Black holes are extremely hard to see. They are objects so extreme, and the effects on their surroundings so unequivocal, virtually nothing escapes their grasp.
When anything gets close enough to a black hole and passes across its event horizon, there is no known way to escape its capture. Stars, planets, dust, gas, even entire galaxies can be devoured by these quiet, deadly celestial traps.
Until very recently, we didn’t know for certain that they even existed. Black holes were theorized as an extreme limit in Einstein’s theory of general relativity, but not until the detection of gravitational waves resulting from a black hole merger, were they actually proven to exist.
The primary way astronomers see a black hole is by observing the effect it has on things around it. The earliest black holes were detected by observing powerful jets emitted by infalling material from a nearby, unlucky star. These black holes were the size of stars, roughly 30-100 solar masses.
Later, we saw powerful gamma ray jets from the violently active centers of galaxies created as entire stars fell victim to supermassive black holes millions of times larger than the Sun.
Since black holes are so dark and emit no light or radiation of their own, we can really only see them when they are near enough to something we can see and begins to destroy it. Stars, nebulae, interstellar dust and gas, all become very bright just before they fall in - their beacons of radiation becoming the celestial tombstones of its victim.
The number of black holes that we know about come to us through these indirect methods - of interacting and destroying those things we can see. But that’s not all of the black holes that are out there. There are many more lurking in the void all by themselves - quiet and completely dark.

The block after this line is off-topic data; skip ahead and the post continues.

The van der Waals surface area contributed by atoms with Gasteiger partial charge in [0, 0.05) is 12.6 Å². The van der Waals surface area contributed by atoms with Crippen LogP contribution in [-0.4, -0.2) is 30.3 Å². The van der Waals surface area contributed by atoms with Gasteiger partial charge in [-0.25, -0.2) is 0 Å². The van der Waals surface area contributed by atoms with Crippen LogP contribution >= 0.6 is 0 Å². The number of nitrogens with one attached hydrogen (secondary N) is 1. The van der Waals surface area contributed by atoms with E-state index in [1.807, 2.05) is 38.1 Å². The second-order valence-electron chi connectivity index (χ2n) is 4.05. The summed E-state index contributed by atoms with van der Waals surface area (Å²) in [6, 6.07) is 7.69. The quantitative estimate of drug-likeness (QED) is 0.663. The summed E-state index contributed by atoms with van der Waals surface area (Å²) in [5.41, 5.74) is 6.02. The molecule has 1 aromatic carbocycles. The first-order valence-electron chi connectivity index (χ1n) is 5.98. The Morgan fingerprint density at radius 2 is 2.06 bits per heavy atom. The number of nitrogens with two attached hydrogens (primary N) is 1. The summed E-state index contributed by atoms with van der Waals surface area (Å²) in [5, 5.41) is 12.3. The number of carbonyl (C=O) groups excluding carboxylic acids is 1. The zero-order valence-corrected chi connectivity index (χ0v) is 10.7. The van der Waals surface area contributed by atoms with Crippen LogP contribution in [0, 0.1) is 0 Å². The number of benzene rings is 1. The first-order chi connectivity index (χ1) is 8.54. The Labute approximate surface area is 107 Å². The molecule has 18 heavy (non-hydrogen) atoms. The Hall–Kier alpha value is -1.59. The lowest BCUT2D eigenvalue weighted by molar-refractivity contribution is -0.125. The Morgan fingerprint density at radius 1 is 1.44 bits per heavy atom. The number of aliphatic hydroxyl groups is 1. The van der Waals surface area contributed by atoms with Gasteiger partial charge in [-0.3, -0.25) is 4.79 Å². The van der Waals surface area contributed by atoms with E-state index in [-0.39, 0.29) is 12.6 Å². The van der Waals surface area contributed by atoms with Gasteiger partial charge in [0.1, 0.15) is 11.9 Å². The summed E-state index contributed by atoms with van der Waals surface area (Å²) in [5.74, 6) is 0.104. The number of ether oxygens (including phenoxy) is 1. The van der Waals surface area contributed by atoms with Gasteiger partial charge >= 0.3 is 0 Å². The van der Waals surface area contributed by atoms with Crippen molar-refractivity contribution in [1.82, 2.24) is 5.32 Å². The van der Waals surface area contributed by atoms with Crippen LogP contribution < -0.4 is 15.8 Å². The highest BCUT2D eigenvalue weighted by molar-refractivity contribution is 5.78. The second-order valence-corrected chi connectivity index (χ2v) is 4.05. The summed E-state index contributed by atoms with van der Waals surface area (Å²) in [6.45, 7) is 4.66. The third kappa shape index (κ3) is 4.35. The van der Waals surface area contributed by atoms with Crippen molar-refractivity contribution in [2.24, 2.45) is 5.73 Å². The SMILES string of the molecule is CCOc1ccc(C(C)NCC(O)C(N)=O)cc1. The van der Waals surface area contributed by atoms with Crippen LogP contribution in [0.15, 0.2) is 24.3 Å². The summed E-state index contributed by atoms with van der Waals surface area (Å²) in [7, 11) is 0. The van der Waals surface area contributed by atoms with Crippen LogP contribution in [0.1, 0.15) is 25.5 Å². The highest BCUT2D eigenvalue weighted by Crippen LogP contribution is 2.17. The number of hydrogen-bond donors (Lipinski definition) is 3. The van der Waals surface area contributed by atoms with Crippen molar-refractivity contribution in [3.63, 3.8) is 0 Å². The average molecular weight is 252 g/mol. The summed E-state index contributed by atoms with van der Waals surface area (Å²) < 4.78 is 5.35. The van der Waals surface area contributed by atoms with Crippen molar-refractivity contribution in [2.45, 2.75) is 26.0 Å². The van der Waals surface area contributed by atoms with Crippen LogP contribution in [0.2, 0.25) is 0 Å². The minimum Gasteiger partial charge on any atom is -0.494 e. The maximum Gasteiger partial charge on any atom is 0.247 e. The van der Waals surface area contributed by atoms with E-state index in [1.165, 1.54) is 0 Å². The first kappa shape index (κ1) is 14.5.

How many of those are there? How can we ever hope to see them?
Sometimes, if we’re lucky, we can find a lone black hole as it passes in front of a star or galaxy in our line of sight. The light from the distant background bright body is bent around the boundary of the infinite gravitational pull of the black hole in an effect known as gravitational lensing.
Useful for detecting primarily stellar-sized black holes, these effects are very hard to see and timing is important. We must have telescopes pointed in their direction as they are passing in front of the background object - looking in the right place at the right time - otherwise, we miss it entirely. Still, astronomers have found a few black holes using this method.
But there are so many, many more black holes we don’t know about. For all we know, there could be one lurking just outside our solar system. We need more ways to find them.
Luckily, in September 2015, the Laser Interferometer Gravitational Wave Observatory - or LIGO - introduced a new window to the universe that helps us see naked black holes in a brand new way: gravitational waves.
Predicted by Einstein 100 years earlier, they had never been detected, their signal is so faint that there was no known technology available to show them to us.